The severe acute respiratory syndrome coronavirus 2 (SARS-CoV-2) emerged in late 2019 to cause the most devastating pandemic of recent times, called coronavirus disease 2019 (COVID-19). With over three million deaths so far and hundreds of thousands of infections occurring every single day, the virus has proved challenging to control.
Most infections are asymptomatic for a long period of time, and this contributes to their rapid and extensive spread. Secondly, even from the early days of the pandemic, it was clear that some people are more likely than others to infect a large number of other people – in so-called superspreading events.
A new study published in the Proceedings of the National Academy of Sciences shows that the vast majority of the viral load in a community at any given point is present in a very small minority of the infected population, underlining the vast differences in viral loads between individuals.
The researchers looked at COVID-19 testing data on a college campus during one academic semester, where dormitory residents were being tested weekly, along with people being tested at campus testing sites. All people were asked about symptoms, and only asymptomatic individuals were allowed to give saliva samples for testing. Thus, the tested cohort was completely asymptomatic or presymptomatic when the samples were collected.
The findings of this study relate entirely to the earlier SARS-CoV-2 variants, before the UK variant, and other variants of concern (VOCs) came into the picture. Over 72,000 specimens were tested by quantitative reverse transcriptase-polymerase chain reaction (qRT PCR) for viral genetic material.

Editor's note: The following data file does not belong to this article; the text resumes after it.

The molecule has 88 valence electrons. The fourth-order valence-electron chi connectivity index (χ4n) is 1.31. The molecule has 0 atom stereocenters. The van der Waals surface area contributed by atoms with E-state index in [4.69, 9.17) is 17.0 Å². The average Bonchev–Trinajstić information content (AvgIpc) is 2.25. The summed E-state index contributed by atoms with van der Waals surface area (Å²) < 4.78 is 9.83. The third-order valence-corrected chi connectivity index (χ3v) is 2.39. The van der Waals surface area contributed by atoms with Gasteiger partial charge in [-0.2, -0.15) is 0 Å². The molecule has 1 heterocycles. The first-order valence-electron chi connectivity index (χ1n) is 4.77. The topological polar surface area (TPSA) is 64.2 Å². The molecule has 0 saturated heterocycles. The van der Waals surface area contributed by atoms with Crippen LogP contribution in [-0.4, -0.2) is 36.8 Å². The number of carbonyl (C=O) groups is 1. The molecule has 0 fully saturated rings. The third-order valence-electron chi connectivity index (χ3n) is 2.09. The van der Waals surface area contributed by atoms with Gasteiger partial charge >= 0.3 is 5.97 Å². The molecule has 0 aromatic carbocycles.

The researchers adapted their methods to ensure that viral loads were correctly quantified even when very high, with the cycle threshold (Ct) values showing a linear increase with dilution.
What were the findings?
There were about 1,400 positive samples, mostly unique. The Ct values of these specimens showed an average viral load of 2.1 × 107 virions per mL or 5.9 × 106 virions per mL, depending on the primer used. The highest viral load in this study was 6.1 × 1012 virions per mL, and was found in only one sample. Interestingly, the tested individual was completely asymptomatic at testing.
The lowest viral load was eight viral particles per mL. Thus, there is a wide range of viral loads between infected asymptomatic individuals. The primer used (nucleoprotein and envelope protein) did not affect the results as long as the Ct value was below 30.
At higher Ct values, indicating lower viral loads, the correlation between the results obtained with the two different primers was weaker because of unpredictable changes in the reverse transcription process or at the early steps of the PCR process.
The envelope-primer results were used because they showed the highest agreement with the results of a subset analysis using eight different primers commonly employed in testing.
Surprisingly, the results showed that symptomatic status does not influence the average viral load of a population. Again, despite the wide range of viral loads in symptomatic patients, the mean was 2.5 × 107 virions per mL.
The importance of supercarriers
The mean viral load distribution in this study resembled that of another hospital cohort. This similarity was clearly observable, even though the latter is likely to have been collected later in the course of the infection after the patients became symptomatic.
The pattern common to both cohorts is a highly asymmetric distribution of viral particles. In other words, the vast majority of the viral particles in circulation were carried by just 2% of infected individuals, whether symptomatic or asymptomatic.